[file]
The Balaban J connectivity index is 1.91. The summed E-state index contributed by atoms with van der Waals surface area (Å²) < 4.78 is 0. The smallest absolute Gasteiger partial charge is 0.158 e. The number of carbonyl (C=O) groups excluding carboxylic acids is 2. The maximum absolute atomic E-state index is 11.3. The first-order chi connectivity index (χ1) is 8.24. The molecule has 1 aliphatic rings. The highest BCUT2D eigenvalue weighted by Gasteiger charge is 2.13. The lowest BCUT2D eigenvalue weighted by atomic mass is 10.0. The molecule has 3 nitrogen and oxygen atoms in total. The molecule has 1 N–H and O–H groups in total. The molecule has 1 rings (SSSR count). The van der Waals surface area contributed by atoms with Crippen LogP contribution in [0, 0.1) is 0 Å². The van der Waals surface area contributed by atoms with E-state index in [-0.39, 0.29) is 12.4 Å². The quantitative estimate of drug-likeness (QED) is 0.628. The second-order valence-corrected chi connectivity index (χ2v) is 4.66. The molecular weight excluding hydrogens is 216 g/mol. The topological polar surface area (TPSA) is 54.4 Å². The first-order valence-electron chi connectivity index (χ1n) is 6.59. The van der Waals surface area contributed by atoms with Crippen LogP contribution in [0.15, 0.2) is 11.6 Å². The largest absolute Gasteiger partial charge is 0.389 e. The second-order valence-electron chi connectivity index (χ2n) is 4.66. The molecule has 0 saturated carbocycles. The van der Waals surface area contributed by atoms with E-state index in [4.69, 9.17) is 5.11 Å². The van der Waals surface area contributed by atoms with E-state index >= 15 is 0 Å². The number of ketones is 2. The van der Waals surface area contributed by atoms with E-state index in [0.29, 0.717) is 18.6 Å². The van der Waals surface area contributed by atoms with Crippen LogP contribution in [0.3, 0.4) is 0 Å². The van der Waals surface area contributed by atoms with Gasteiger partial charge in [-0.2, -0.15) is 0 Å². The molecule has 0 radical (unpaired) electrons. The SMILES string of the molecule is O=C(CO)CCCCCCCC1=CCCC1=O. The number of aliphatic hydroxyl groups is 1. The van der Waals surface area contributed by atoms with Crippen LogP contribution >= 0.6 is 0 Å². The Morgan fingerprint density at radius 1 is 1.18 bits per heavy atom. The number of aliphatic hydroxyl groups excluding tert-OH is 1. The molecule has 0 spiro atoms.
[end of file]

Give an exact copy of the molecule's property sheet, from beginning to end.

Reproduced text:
The Balaban J connectivity index is 1.91. The summed E-state index contributed by atoms with van der Waals surface area (Å²) < 4.78 is 0. The smallest absolute Gasteiger partial charge is 0.158 e. The number of carbonyl (C=O) groups excluding carboxylic acids is 2. The maximum absolute atomic E-state index is 11.3. The first-order chi connectivity index (χ1) is 8.24. The molecule has 1 aliphatic rings. The highest BCUT2D eigenvalue weighted by Gasteiger charge is 2.13. The lowest BCUT2D eigenvalue weighted by atomic mass is 10.0. The molecule has 3 nitrogen and oxygen atoms in total. The molecule has 1 N–H and O–H groups in total. The molecule has 1 rings (SSSR count). The van der Waals surface area contributed by atoms with Crippen LogP contribution in [0, 0.1) is 0 Å². The van der Waals surface area contributed by atoms with E-state index in [-0.39, 0.29) is 12.4 Å². The quantitative estimate of drug-likeness (QED) is 0.628. The second-order valence-corrected chi connectivity index (χ2v) is 4.66. The molecular weight excluding hydrogens is 216 g/mol. The topological polar surface area (TPSA) is 54.4 Å². The first-order valence-electron chi connectivity index (χ1n) is 6.59. The van der Waals surface area contributed by atoms with Crippen LogP contribution in [0.15, 0.2) is 11.6 Å². The largest absolute Gasteiger partial charge is 0.389 e. The second-order valence-electron chi connectivity index (χ2n) is 4.66. The molecule has 0 saturated carbocycles. The van der Waals surface area contributed by atoms with E-state index in [4.69, 9.17) is 5.11 Å². The van der Waals surface area contributed by atoms with E-state index >= 15 is 0 Å². The number of ketones is 2. The van der Waals surface area contributed by atoms with E-state index in [0.29, 0.717) is 18.6 Å². The van der Waals surface area contributed by atoms with Crippen LogP contribution in [0.3, 0.4) is 0 Å². The van der Waals surface area contributed by atoms with Gasteiger partial charge in [-0.2, -0.15) is 0 Å². The molecule has 0 radical (unpaired) electrons. The SMILES string of the molecule is O=C(CO)CCCCCCCC1=CCCC1=O. The number of aliphatic hydroxyl groups is 1. The van der Waals surface area contributed by atoms with Crippen LogP contribution >= 0.6 is 0 Å². The Morgan fingerprint density at radius 1 is 1.18 bits per heavy atom. The number of aliphatic hydroxyl groups excluding tert-OH is 1. The molecule has 0 spiro atoms.